Reflections (by J Kim)
"Lord, it is good to give thanks to you."
Displaying an attitude of gratitude. Sending
a thank-you note. Saying your "please
and thank you’s.” Such are lessons we
teach our children as we train them in
what is socially proper. If only we would
spend as much time considering what is
proper in the spiritual sense.
God our Creator is all-deserving and worthy
of our praise. A well-known prayer guide
pinpoints five essential elements of prayer.
Adoration, Confession, Petition, and
Intercession, are ALWAYS followed by
Thanksgiving. Psalm 92:1 is often quoted
in support: "It is good to give thanks to the
Lord, to sing praise to your name, Most High."
Also to be noted is the use of the word "sing" in that first verse.
The Lord loves to hear our voices in song. Thus, hymns of any
sort are an integral part of worship. Something about singing
focuses our hearts on Jesus and softens his heart to accept
our prayerful pleas.
Our Abba Father gives us our days in 24 hour increments.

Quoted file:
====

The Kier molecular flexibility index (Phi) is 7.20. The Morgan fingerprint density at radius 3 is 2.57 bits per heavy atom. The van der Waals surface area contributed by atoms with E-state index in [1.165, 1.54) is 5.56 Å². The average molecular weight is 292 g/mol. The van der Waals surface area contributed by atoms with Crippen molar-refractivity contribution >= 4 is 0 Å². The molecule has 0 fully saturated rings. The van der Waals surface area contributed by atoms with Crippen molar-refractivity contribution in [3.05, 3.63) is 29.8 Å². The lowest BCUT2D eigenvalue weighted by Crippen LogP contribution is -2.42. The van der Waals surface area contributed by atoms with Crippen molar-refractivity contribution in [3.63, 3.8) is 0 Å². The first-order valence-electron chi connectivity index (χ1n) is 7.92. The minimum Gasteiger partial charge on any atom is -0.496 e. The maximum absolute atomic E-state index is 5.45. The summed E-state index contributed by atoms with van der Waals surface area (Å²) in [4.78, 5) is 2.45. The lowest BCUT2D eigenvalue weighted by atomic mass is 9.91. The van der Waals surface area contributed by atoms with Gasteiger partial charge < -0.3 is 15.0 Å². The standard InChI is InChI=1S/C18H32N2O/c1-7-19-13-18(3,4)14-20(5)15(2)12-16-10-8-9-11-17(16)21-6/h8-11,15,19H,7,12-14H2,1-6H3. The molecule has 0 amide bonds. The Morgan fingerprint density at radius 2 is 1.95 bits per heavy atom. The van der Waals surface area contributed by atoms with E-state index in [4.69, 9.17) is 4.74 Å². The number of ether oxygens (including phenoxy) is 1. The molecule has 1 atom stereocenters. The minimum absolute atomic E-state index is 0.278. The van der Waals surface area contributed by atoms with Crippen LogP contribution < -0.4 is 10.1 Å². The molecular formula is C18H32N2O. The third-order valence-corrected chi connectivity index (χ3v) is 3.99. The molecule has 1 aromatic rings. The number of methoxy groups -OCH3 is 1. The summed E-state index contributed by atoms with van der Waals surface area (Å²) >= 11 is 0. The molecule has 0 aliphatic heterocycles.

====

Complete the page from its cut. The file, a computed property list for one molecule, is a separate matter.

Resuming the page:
Could we handle any more? His grace is enough for each day;
the psalmist writes, "It is good to proclaim your kindness at dawn
and your faithfulness throughout the night."
The cedar of Lebanon is a mighty and beautiful tree referenced
throughout Scripture. A small cedar shoot is replanted and
compared to a "majestic cedar" as it grows strong
with its roots firmly planted.
The Psalm says,
“The just one shall flourish, like a cedar of
Lebanon shall he grow."
Later, the psalmist writes, "They shall bear fruit even in old age;
vigorous and sturdy shall they be." Living in a righteous manner,
with the foundations of our beliefs firmly rooted, we too are called
to have the strength and fruitfulness of the cedar, even unto the
very end of our earthly lives.
Discussion Questions for Reflection
1. "Lord, you are holy indeed. It is right to give you thanks and praise."
These are familiar words to any Mass-goer. How do you sincerely give thanks
to the Lord in your daily life?
2. How can you become more like the upright palm tree or the majestic and
firmly-rooted Lebanese cedar? Do others see you as a just and righteous person
through your everyday speech and actions? What can you change about
yourself so that you, too, can "bear fruit even in old age?"